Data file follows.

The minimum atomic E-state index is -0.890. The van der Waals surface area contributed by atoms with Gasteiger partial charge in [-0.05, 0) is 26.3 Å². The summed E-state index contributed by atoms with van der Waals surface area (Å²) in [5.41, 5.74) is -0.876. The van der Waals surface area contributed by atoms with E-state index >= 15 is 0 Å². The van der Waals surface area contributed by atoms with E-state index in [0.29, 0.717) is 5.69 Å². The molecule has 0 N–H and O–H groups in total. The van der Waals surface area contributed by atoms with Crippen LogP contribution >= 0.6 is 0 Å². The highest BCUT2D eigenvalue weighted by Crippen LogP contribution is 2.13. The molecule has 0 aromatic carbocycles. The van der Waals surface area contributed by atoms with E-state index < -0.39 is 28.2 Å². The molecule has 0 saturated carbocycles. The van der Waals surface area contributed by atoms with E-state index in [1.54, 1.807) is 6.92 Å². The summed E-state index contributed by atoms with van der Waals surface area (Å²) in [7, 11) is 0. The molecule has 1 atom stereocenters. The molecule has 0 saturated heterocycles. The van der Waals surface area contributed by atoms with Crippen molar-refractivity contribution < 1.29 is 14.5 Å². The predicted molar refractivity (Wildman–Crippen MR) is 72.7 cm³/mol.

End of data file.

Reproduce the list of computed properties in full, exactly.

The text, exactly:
The minimum atomic E-state index is -0.890. The van der Waals surface area contributed by atoms with Gasteiger partial charge in [-0.05, 0) is 26.3 Å². The summed E-state index contributed by atoms with van der Waals surface area (Å²) in [5.41, 5.74) is -0.876. The van der Waals surface area contributed by atoms with E-state index >= 15 is 0 Å². The van der Waals surface area contributed by atoms with E-state index in [0.29, 0.717) is 5.69 Å². The molecule has 0 N–H and O–H groups in total. The van der Waals surface area contributed by atoms with Crippen LogP contribution >= 0.6 is 0 Å². The highest BCUT2D eigenvalue weighted by Crippen LogP contribution is 2.13. The molecule has 0 aromatic carbocycles. The van der Waals surface area contributed by atoms with E-state index < -0.39 is 28.2 Å². The molecule has 0 saturated carbocycles. The van der Waals surface area contributed by atoms with E-state index in [1.54, 1.807) is 6.92 Å². The summed E-state index contributed by atoms with van der Waals surface area (Å²) in [7, 11) is 0. The molecule has 1 atom stereocenters. The molecule has 0 saturated heterocycles. The van der Waals surface area contributed by atoms with Crippen molar-refractivity contribution < 1.29 is 14.5 Å². The predicted molar refractivity (Wildman–Crippen MR) is 72.7 cm³/mol.